Alarm issues target homeownersBy Steve Estes
In the rush to control every aspect of building in Monroe County, our elected leaders and their staffs have, we believe, given criminals a leg up on the rest of us.
The next question must be…how?
Monroe County requires a building permit to paint a house. There are only two types of paint you can buy for exterior painting work, and only two ways to put that paint on. That would seem a no-brainer.
The need for the permit is because the work comes to more than $1,000, and for that you need a permit, even if you do it yourself because you have to charge yourself labor.
Monroe County requires a permit to repair a leaking outside water line. The pipe generally used is PVC. There are only two glues and two types of pipe. So what is a three-minute job becomes a process that embroils a homeowner in the permitting pit that is Monroe County.
And we’re told that the reason a permit is needed is because you are breaking into the home’s structural component…plumbing.
Okay so basically we need a permit in Monroe County to do most anything except lay pea rock. We’ve even seen homeowners required to get a permit to put landscaping blocks in the driveway or yard.
But recently Key West stepped out into the criminal-friendly territory of forcing homeowners and businesses who have alarm systems at their facility to register said alarm system with the city, or face a fine for not doing so.
While the very thought of that does not sit well with us, there is a little longer-range thinking to do here.
Any city data base is public record. All one has to do is file a public records request asking for the information in that database and the city is required to dispense that information.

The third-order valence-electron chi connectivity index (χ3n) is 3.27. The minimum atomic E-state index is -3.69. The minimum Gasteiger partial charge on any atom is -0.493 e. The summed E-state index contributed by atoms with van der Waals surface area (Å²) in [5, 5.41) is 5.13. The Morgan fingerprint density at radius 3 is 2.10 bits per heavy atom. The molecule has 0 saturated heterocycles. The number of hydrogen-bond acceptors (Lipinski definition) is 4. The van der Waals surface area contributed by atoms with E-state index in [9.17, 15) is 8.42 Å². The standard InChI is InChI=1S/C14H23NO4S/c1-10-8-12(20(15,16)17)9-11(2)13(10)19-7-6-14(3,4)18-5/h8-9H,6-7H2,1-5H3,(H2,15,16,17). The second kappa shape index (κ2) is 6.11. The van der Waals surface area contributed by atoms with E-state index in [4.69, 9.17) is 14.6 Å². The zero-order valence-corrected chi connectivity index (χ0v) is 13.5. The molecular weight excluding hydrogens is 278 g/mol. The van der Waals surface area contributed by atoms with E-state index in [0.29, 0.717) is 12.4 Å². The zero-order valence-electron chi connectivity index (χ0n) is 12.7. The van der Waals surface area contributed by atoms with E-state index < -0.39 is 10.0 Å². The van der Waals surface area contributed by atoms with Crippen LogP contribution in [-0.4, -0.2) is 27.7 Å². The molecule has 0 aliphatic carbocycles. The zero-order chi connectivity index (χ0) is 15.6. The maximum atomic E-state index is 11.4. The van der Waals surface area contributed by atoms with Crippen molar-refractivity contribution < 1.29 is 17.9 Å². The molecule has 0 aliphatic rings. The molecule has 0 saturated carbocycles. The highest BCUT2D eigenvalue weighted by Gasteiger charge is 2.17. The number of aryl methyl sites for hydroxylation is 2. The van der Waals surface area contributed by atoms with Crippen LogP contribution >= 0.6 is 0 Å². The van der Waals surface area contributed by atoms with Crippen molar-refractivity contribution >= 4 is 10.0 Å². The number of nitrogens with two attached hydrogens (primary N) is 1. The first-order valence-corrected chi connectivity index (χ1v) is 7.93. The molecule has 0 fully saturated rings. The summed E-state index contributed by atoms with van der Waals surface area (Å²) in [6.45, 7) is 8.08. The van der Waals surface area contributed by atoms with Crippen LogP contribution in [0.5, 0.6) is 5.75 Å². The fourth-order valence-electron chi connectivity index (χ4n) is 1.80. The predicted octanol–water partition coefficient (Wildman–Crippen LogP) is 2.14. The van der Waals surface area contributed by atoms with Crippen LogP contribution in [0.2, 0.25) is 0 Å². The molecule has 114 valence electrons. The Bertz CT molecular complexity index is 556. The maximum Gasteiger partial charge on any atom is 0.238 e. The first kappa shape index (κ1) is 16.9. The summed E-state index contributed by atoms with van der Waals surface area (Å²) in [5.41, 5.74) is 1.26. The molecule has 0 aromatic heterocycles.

We have to question the wisdom of even holding that database. And we can only hope that if the city holds that database, it does so without names and addresses of the permit holders.
And then we learn that the county requires a building permit to hook up an alarm system, and of course, all of those permit applications are public record, most of which can be found just by using an online search.
And every building permit requires an address.
The reason we’re given for needing a permit for an alarm system, is that generally one must break into the home’s existing wiring to install that system.
But what we have done is make it easy for a burglar who would like to target homes and businesses with no alarms systems to find that information at the press of a mouse button.
We have announced to the criminal world which homes are protected by alarms and which are not.
That would seem to be rather valuable information for a home invasion artist.
People say that in order to be a criminal you have to be lacking certain cognitive skills. That wasn’t the case with Bernie Madoff, or Scott Rothstein, highly intelligent men who ran multi-billion dollar criminal enterprises for years.
And our guess is that burglars who have been in their trade for a number of years and haven’t been caught probably aren’t as lacking in cognitive skills as we might want to believe.
So we go and hand the criminals among us another tool to use to pinpoint exactly which homes and businesses would be easier marks than others.
And if they dig deep enough into the county’s permit files, they’ll probably find information about permanently installed safes in some homes and businesses.
So we as homeowners do what we can to safeguard our homes from crime, only to have our government give out information that makes us an easier target.
There’s something not quite right about that.
So now let’s see what our leadership decides should be done about the situation.
County staff won’t advocate change. That’s job security with all those permits. It’s up to our policy makers to make changes so that the policy doesn’t target us.